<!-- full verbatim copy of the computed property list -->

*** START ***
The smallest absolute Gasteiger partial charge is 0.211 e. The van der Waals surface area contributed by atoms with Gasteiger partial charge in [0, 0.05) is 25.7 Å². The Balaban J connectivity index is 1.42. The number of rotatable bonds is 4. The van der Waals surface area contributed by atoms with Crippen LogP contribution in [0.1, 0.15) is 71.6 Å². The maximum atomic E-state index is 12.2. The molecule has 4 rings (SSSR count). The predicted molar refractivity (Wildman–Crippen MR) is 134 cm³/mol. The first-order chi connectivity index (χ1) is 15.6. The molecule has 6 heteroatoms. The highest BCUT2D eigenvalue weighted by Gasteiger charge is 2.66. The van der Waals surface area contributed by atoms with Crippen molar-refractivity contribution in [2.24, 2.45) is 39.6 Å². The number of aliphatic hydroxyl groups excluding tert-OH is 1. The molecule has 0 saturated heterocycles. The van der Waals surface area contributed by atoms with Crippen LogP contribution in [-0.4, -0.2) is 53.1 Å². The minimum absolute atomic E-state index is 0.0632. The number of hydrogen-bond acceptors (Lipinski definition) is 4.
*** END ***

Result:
The smallest absolute Gasteiger partial charge is 0.211 e. The van der Waals surface area contributed by atoms with Gasteiger partial charge in [0, 0.05) is 25.7 Å². The Balaban J connectivity index is 1.42. The number of rotatable bonds is 4. The van der Waals surface area contributed by atoms with Crippen LogP contribution in [0.1, 0.15) is 71.6 Å². The maximum atomic E-state index is 12.2. The molecule has 4 rings (SSSR count). The predicted molar refractivity (Wildman–Crippen MR) is 134 cm³/mol. The first-order chi connectivity index (χ1) is 15.6. The molecule has 6 heteroatoms. The highest BCUT2D eigenvalue weighted by Gasteiger charge is 2.66. The van der Waals surface area contributed by atoms with Crippen molar-refractivity contribution in [2.24, 2.45) is 39.6 Å². The number of aliphatic hydroxyl groups excluding tert-OH is 1. The molecule has 0 saturated heterocycles. The van der Waals surface area contributed by atoms with Crippen LogP contribution in [-0.4, -0.2) is 53.1 Å². The minimum absolute atomic E-state index is 0.0632. The number of hydrogen-bond acceptors (Lipinski definition) is 4.